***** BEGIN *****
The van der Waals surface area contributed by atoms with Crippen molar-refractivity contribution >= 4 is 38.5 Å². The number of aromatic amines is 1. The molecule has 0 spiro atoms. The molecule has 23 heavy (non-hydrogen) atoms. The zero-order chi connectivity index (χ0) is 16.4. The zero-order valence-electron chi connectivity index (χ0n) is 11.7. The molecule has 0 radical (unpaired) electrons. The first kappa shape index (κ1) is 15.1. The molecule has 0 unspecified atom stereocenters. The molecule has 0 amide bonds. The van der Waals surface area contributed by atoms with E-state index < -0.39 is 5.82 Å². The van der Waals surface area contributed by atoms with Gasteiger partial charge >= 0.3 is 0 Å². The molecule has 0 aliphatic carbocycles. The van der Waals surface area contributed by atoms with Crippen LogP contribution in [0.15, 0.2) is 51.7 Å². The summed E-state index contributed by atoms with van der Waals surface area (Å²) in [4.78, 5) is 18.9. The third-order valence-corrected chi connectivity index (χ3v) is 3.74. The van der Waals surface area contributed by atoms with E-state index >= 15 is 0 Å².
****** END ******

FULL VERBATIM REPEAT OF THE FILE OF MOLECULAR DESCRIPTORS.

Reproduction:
The van der Waals surface area contributed by atoms with Crippen molar-refractivity contribution >= 4 is 38.5 Å². The number of aromatic amines is 1. The molecule has 0 spiro atoms. The molecule has 23 heavy (non-hydrogen) atoms. The zero-order chi connectivity index (χ0) is 16.4. The zero-order valence-electron chi connectivity index (χ0n) is 11.7. The molecule has 0 radical (unpaired) electrons. The first kappa shape index (κ1) is 15.1. The molecule has 0 unspecified atom stereocenters. The molecule has 0 amide bonds. The van der Waals surface area contributed by atoms with E-state index < -0.39 is 5.82 Å². The van der Waals surface area contributed by atoms with Gasteiger partial charge >= 0.3 is 0 Å². The molecule has 0 aliphatic carbocycles. The van der Waals surface area contributed by atoms with Crippen LogP contribution in [0.15, 0.2) is 51.7 Å². The summed E-state index contributed by atoms with van der Waals surface area (Å²) in [4.78, 5) is 18.9. The third-order valence-corrected chi connectivity index (χ3v) is 3.74. The van der Waals surface area contributed by atoms with E-state index >= 15 is 0 Å².